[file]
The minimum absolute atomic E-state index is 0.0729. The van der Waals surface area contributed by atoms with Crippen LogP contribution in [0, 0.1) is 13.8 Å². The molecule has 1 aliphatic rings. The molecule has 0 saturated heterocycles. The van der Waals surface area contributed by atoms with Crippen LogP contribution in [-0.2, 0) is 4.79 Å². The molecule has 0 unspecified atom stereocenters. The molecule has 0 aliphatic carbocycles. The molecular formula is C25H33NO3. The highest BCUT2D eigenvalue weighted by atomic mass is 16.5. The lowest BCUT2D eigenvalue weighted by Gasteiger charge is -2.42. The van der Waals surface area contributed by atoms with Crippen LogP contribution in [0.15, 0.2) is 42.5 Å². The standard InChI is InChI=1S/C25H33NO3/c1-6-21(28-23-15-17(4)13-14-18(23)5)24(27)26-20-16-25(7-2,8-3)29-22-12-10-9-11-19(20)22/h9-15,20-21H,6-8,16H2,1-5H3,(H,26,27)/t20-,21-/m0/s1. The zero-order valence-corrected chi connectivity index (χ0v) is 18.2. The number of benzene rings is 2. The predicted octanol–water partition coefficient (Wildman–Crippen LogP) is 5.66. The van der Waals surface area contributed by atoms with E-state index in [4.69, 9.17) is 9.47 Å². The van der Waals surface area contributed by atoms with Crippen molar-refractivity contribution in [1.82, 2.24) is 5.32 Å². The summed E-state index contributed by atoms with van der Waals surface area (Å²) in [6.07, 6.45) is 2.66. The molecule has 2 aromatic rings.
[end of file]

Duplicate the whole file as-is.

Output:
The minimum absolute atomic E-state index is 0.0729. The van der Waals surface area contributed by atoms with Crippen LogP contribution in [0, 0.1) is 13.8 Å². The molecule has 1 aliphatic rings. The molecule has 0 saturated heterocycles. The van der Waals surface area contributed by atoms with Crippen LogP contribution in [-0.2, 0) is 4.79 Å². The molecule has 0 unspecified atom stereocenters. The molecule has 0 aliphatic carbocycles. The molecular formula is C25H33NO3. The highest BCUT2D eigenvalue weighted by atomic mass is 16.5. The lowest BCUT2D eigenvalue weighted by Gasteiger charge is -2.42. The van der Waals surface area contributed by atoms with Crippen LogP contribution in [0.15, 0.2) is 42.5 Å². The standard InChI is InChI=1S/C25H33NO3/c1-6-21(28-23-15-17(4)13-14-18(23)5)24(27)26-20-16-25(7-2,8-3)29-22-12-10-9-11-19(20)22/h9-15,20-21H,6-8,16H2,1-5H3,(H,26,27)/t20-,21-/m0/s1. The zero-order valence-corrected chi connectivity index (χ0v) is 18.2. The number of benzene rings is 2. The predicted octanol–water partition coefficient (Wildman–Crippen LogP) is 5.66. The van der Waals surface area contributed by atoms with E-state index in [4.69, 9.17) is 9.47 Å². The van der Waals surface area contributed by atoms with Crippen molar-refractivity contribution in [1.82, 2.24) is 5.32 Å². The summed E-state index contributed by atoms with van der Waals surface area (Å²) in [6.07, 6.45) is 2.66. The molecule has 2 aromatic rings.